Ronda Rousey vs. Gina Carano: Why the UFC Is Right to Book the Fight

Nathan McCarterFeatured ColumnistAugust 1, 2014

TV Personality Gina Carano attends the
Jordan Strauss/Associated Press

Ronda Rousey and Gina Carano seem to be on a collision course.

UFC President Dana White has been adamant that Rousey vs. Carano is the next planned bout for Rousey, but negotiations are complicated.

This proposed fight has been polarizing. Some like the bout, while others think it is a farce. Regardless, the UFC is 100 percent right to try to make this fight happen. It does more good than harm.

Carano has been away from MMA since August of 2009. Sure. But you must look beyond the inactivity to realize why this fight makes sense.

The women's bantamweight division is thin, and its top contender, Cat Zingano, is coming off a serious knee injury. The options for Rousey's next opponent are very slim. Rousey is a mainstream crossover star, and the UFC will want to capitalize on that.

Rousey has defeated the other four women in the Top Five. The interest for any of those rematches is low.

Carano is a fresh challenger. Would she do any better?

While Carano has been away from the cage in active competition for five years, we do not know how much she has been training on her own during this time. It is conceivable that she has improved her overall game in that time, but let's focus on what we know.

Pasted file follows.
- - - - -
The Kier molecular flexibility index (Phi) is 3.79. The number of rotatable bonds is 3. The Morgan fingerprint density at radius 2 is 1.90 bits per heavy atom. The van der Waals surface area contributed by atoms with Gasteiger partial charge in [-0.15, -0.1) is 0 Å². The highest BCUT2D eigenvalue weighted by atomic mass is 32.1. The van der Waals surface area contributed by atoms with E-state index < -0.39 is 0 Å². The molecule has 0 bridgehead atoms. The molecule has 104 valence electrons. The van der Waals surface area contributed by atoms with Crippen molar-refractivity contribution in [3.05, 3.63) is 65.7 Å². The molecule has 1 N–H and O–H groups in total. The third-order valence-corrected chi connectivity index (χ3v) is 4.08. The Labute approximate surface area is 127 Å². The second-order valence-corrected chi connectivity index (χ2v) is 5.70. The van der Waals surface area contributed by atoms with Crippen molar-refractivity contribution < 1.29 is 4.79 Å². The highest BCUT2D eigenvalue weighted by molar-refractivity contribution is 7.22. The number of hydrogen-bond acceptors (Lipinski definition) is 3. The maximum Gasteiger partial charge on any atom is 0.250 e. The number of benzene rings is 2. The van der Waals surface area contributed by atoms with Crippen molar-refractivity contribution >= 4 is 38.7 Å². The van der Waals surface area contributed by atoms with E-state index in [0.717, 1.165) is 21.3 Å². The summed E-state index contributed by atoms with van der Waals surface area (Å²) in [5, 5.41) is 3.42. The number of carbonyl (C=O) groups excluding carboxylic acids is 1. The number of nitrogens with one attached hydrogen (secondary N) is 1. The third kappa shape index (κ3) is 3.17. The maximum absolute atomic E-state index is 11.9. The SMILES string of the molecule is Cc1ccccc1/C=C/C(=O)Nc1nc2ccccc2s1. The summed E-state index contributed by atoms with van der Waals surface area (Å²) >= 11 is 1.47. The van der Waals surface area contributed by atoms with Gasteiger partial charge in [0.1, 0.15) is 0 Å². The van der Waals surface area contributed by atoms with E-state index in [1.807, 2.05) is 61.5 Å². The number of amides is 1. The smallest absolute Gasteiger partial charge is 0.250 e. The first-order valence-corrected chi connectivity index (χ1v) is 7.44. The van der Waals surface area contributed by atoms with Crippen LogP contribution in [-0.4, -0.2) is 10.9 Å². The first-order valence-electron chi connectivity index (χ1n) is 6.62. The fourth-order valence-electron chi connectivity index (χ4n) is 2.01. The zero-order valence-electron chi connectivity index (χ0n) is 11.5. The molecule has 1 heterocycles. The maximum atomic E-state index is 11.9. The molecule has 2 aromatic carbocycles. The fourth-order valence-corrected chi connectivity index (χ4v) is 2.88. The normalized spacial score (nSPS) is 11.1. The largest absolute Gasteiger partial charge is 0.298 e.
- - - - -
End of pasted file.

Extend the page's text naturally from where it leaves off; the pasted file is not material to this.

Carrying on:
She is a talented striker who went 7-1 in her short career. Her lone loss was at 145 pounds against the ever-tough Cristiane “Cyborg” Justino—a fight in which Carano mounted Cyborg on the canvas. However, her inexperience on the ground didn't allow her to take full advantage of the position.

She lost to Cyborg. That is not a bad loss.

All of her seven other fights were victories.

She battled tough veterans such as Rosi Sexton, Kaitlin Young, Tonya Evinger and Julie Kedzie. And she dominated all of those fights. She was the bigger fighter in all of those bouts, and she took control of the situation.

This is not a situation where Rousey would be taking on an unproven newcomer or a returning fighter with a less-than-stellar record. Carano was a solid fighter.

White recently provided one of the best points possible at the UFC Dublin media scrum that aired on UFC Fight Pass. White asked the media if Carano would be any less competitive than Rousey's two most recent title defenses. Would she? No.

Sara McMann lasted 66 seconds, and Alexis Davis clocked in at 16 ticks of the clock.

Is Carano going to be less competitive than that against Rousey? It is hard to believe that could be possible.

The largest factor in why the UFC is right to make this fight is that combat sports is about putting on fights that sell, and Carano vs. Rousey sells.

No matter how you slice it, the fight is interesting. It will draw interest to whatever fight card it is on. It brings more eyes to the sport and more eyes to women's MMA.

That is what the UFC and the sport need.

Is Carano deserving of the fight? Certainly not over some of the active fighters already in the division, but none of those fights are one-tenth as intriguing or entertaining.

MMA is not purely sport. It is part spectacle. It has to be.

The sooner fans embrace the notion that sometimes the spectacle outweighs the sport, the better. And the potential bout between Carano and Rousey certainly tips the scale in favor of making the fight.

This bout will give Zingano time to knock off the dust, Holly Holm to debut and the other fighters in the division to gather more interest.

It is a good fight for the entire division.

The UFC has every right to put Rousey in a fight that the vast majority of fans will care about, and this is it.